The tragedy of the Thermostat; Solipsistic v. co-created individuation

Wood, John. 2007. The tragedy of the Thermostat; Solipsistic v. co-created individuation. Systemica: Journal of the Dutch Systems Group, 14, pp. 475-490. [Article]

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ABSTRACT This paper asks how far the destructive aspects of over-consumption can be attributed to Western approaches to technology and individualisation. It reminds us that the autonomy of the monarch became a convenient prototype for the emancipation of the ordinary citizen and draws attention to the adverse ecological consequences of this development. Just as palace officials are inclined to shield Kings and Queens from certain unpalatable truths, so today's producers isolate their consumers from the ecological system that nourishes and sustains them. As a consequence, consumers enjoy strong individual rights of consumption but carry few acknowledged responsibilities, apart from payment. Taking a designer's perspective the paper shows how industrialists encouraged individualism as a catalyst for economic growth. Here, product diversification became integrated with consumer individuation (Forty, 1986) to become an increasingly co-productive process. In this system, people and things become equivalent. The rhetorical self- identity of products (Buchanan, 1989) regulate the self-identity of consumers, and vice versa. When the process takes place within a stridently competitive system of economic production it leads to the self-increasing flow of materials and energy. The system is also sustained by myths of solipsism that encourage individual citizens to consume, despite the inevitable consequences for all. (Hardin, 1977; Festinger, 1957; Sloterdijk, 1988)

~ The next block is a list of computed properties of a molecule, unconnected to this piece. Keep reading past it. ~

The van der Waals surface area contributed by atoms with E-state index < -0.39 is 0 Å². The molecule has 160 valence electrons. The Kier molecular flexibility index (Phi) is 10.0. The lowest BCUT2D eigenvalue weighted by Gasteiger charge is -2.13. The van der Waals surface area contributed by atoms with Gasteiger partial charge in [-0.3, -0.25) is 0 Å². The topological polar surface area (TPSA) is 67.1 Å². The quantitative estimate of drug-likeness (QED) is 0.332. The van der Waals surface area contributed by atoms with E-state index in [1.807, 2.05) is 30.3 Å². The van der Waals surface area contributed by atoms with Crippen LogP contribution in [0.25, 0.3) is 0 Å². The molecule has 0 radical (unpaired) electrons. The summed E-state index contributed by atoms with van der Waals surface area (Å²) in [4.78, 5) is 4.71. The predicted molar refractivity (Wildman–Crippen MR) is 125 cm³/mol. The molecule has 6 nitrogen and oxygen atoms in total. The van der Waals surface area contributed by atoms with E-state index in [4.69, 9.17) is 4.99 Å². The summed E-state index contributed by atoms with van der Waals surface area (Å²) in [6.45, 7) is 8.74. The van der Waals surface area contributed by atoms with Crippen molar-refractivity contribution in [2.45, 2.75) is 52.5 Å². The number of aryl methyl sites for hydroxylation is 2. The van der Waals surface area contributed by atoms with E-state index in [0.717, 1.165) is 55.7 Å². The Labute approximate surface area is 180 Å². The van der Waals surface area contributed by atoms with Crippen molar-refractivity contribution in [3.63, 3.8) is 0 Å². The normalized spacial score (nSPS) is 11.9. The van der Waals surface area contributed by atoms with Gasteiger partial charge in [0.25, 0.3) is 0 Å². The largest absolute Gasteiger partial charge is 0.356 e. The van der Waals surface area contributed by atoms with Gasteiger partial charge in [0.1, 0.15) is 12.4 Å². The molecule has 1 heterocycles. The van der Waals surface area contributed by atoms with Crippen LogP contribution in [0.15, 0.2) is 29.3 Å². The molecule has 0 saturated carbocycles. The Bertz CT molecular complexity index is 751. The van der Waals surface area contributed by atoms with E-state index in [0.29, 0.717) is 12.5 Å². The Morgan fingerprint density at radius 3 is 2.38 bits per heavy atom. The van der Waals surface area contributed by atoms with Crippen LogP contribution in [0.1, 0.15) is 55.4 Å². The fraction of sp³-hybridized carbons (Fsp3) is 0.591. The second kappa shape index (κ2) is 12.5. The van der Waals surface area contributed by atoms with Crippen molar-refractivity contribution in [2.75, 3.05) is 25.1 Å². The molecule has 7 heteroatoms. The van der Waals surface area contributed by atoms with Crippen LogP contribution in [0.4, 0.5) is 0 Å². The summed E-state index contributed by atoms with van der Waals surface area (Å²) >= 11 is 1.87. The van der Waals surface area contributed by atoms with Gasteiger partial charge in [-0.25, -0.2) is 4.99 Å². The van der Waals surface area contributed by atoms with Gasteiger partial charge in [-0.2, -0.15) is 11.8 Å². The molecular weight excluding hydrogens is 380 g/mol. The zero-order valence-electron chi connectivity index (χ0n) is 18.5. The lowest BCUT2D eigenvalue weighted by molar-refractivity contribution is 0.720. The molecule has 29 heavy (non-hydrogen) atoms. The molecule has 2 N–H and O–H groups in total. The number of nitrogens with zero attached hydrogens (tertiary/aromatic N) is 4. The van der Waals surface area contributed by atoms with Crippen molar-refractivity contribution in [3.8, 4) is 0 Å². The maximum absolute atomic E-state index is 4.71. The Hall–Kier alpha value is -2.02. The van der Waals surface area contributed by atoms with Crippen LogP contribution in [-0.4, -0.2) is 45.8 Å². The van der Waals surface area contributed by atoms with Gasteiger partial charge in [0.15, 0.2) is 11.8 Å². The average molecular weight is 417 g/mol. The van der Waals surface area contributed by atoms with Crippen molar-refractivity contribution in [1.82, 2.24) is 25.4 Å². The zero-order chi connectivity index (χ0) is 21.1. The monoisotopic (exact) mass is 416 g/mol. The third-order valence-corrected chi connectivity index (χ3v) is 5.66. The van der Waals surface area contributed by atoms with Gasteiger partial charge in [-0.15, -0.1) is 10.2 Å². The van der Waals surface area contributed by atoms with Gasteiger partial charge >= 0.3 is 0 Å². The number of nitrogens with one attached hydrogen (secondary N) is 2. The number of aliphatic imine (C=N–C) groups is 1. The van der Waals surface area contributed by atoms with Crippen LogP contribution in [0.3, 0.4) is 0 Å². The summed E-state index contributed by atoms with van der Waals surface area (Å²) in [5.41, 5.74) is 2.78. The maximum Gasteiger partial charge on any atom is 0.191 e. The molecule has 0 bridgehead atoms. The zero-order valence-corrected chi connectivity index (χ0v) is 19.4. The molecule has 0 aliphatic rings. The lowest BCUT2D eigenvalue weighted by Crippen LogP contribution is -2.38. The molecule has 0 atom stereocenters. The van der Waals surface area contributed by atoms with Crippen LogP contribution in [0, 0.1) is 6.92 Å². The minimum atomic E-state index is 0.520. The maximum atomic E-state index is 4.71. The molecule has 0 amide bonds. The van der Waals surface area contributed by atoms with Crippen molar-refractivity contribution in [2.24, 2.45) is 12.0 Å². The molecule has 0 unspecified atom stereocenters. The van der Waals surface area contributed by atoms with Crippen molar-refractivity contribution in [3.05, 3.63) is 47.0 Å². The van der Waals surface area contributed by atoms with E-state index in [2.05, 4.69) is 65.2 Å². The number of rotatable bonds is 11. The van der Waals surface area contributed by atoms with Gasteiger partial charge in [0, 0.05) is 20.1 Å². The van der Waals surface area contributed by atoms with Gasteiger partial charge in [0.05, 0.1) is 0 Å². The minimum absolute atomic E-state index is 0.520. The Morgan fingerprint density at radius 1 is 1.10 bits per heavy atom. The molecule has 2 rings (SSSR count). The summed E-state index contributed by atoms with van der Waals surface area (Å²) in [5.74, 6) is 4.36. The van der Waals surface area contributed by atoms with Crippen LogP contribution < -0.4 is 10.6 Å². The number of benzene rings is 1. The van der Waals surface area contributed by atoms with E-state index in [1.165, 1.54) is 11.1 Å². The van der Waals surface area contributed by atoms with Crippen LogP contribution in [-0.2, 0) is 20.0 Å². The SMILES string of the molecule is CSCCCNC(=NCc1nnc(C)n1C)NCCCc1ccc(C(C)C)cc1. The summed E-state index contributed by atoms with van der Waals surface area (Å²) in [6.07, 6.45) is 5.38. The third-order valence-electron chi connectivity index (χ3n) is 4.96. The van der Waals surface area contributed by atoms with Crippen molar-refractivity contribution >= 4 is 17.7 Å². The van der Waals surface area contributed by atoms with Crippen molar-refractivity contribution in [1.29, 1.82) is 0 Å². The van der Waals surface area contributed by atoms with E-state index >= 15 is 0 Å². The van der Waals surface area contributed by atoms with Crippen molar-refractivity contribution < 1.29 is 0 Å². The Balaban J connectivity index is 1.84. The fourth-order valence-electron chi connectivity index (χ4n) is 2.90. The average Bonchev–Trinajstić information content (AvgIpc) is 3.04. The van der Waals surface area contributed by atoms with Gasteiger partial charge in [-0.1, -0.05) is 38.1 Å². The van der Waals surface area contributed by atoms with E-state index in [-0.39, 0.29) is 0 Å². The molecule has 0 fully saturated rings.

the tragedy of the thermostat solipsistic v. co-created individuation. Available from: [accessed Aug 12, 2015].

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12 Aug 2015 14:03

Last Modified:

23 Jun 2017 13:16


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